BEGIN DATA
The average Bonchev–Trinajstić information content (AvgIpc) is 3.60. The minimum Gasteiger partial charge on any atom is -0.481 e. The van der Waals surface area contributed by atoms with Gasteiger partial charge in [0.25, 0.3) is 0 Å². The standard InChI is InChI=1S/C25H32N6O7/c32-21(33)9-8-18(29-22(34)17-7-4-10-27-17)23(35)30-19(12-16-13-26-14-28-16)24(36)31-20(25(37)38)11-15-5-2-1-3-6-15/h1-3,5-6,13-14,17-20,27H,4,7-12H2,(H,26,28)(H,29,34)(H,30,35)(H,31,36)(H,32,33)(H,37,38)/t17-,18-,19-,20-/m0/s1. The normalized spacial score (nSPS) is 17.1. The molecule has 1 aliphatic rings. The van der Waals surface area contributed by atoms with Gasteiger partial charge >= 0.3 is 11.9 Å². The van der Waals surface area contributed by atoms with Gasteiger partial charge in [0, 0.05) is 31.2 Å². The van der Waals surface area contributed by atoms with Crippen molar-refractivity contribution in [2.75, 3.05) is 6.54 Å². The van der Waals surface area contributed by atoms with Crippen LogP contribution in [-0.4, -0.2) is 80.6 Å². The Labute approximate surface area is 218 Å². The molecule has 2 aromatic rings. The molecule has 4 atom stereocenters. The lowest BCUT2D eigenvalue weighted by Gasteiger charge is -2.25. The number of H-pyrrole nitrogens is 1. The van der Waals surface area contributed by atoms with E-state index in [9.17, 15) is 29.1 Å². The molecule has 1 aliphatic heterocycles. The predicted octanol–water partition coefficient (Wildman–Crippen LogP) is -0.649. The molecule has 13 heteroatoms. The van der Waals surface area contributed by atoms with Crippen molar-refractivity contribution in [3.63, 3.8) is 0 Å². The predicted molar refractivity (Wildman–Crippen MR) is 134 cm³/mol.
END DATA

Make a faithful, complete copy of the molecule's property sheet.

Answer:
The average Bonchev–Trinajstić information content (AvgIpc) is 3.60. The minimum Gasteiger partial charge on any atom is -0.481 e. The van der Waals surface area contributed by atoms with Gasteiger partial charge in [0.25, 0.3) is 0 Å². The standard InChI is InChI=1S/C25H32N6O7/c32-21(33)9-8-18(29-22(34)17-7-4-10-27-17)23(35)30-19(12-16-13-26-14-28-16)24(36)31-20(25(37)38)11-15-5-2-1-3-6-15/h1-3,5-6,13-14,17-20,27H,4,7-12H2,(H,26,28)(H,29,34)(H,30,35)(H,31,36)(H,32,33)(H,37,38)/t17-,18-,19-,20-/m0/s1. The normalized spacial score (nSPS) is 17.1. The molecule has 1 aliphatic rings. The van der Waals surface area contributed by atoms with Gasteiger partial charge >= 0.3 is 11.9 Å². The van der Waals surface area contributed by atoms with Gasteiger partial charge in [0, 0.05) is 31.2 Å². The van der Waals surface area contributed by atoms with Crippen molar-refractivity contribution in [2.75, 3.05) is 6.54 Å². The van der Waals surface area contributed by atoms with Crippen LogP contribution in [-0.4, -0.2) is 80.6 Å². The Labute approximate surface area is 218 Å². The molecule has 2 aromatic rings. The molecule has 4 atom stereocenters. The lowest BCUT2D eigenvalue weighted by Gasteiger charge is -2.25. The number of H-pyrrole nitrogens is 1. The van der Waals surface area contributed by atoms with E-state index in [9.17, 15) is 29.1 Å². The molecule has 1 aliphatic heterocycles. The predicted octanol–water partition coefficient (Wildman–Crippen LogP) is -0.649. The molecule has 13 heteroatoms. The van der Waals surface area contributed by atoms with Crippen molar-refractivity contribution in [3.63, 3.8) is 0 Å². The predicted molar refractivity (Wildman–Crippen MR) is 134 cm³/mol.